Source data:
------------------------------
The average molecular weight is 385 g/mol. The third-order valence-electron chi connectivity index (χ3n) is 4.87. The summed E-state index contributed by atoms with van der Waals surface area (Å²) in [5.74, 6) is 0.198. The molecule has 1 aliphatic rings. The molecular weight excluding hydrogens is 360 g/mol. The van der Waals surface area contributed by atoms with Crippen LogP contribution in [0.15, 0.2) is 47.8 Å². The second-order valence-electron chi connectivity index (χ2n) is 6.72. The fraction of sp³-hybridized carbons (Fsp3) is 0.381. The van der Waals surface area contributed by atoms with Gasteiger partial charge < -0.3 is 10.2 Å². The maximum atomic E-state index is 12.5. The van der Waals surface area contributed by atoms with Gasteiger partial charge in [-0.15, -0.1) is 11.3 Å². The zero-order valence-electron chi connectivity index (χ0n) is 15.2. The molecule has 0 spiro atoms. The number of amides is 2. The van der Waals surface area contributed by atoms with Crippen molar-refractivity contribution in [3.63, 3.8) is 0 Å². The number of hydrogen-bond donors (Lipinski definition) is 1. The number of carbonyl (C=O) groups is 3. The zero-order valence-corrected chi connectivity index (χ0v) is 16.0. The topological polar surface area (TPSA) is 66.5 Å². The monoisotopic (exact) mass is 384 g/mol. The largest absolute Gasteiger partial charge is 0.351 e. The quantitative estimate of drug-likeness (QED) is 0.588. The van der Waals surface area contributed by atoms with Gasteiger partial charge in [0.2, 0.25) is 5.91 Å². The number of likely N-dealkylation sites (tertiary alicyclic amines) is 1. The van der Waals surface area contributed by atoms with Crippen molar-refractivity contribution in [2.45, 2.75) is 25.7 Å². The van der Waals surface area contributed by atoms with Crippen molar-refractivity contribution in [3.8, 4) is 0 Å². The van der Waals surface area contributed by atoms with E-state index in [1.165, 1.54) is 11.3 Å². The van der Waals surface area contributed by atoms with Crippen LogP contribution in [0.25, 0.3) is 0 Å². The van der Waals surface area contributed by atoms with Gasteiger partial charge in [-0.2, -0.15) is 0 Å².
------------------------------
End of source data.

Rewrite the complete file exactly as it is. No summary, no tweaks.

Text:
The average molecular weight is 385 g/mol. The third-order valence-electron chi connectivity index (χ3n) is 4.87. The summed E-state index contributed by atoms with van der Waals surface area (Å²) in [5.74, 6) is 0.198. The molecule has 1 aliphatic rings. The molecular weight excluding hydrogens is 360 g/mol. The van der Waals surface area contributed by atoms with Crippen LogP contribution in [0.15, 0.2) is 47.8 Å². The second-order valence-electron chi connectivity index (χ2n) is 6.72. The fraction of sp³-hybridized carbons (Fsp3) is 0.381. The van der Waals surface area contributed by atoms with Gasteiger partial charge < -0.3 is 10.2 Å². The maximum atomic E-state index is 12.5. The van der Waals surface area contributed by atoms with Gasteiger partial charge in [-0.15, -0.1) is 11.3 Å². The zero-order valence-electron chi connectivity index (χ0n) is 15.2. The molecule has 0 spiro atoms. The number of amides is 2. The van der Waals surface area contributed by atoms with Crippen molar-refractivity contribution in [3.63, 3.8) is 0 Å². The number of hydrogen-bond donors (Lipinski definition) is 1. The number of carbonyl (C=O) groups is 3. The zero-order valence-corrected chi connectivity index (χ0v) is 16.0. The topological polar surface area (TPSA) is 66.5 Å². The monoisotopic (exact) mass is 384 g/mol. The largest absolute Gasteiger partial charge is 0.351 e. The quantitative estimate of drug-likeness (QED) is 0.588. The van der Waals surface area contributed by atoms with Gasteiger partial charge in [0.2, 0.25) is 5.91 Å². The number of likely N-dealkylation sites (tertiary alicyclic amines) is 1. The van der Waals surface area contributed by atoms with Crippen molar-refractivity contribution in [2.45, 2.75) is 25.7 Å². The van der Waals surface area contributed by atoms with Crippen molar-refractivity contribution in [3.8, 4) is 0 Å². The van der Waals surface area contributed by atoms with E-state index in [1.165, 1.54) is 11.3 Å². The van der Waals surface area contributed by atoms with Crippen LogP contribution in [0.25, 0.3) is 0 Å². The van der Waals surface area contributed by atoms with Gasteiger partial charge in [-0.2, -0.15) is 0 Å².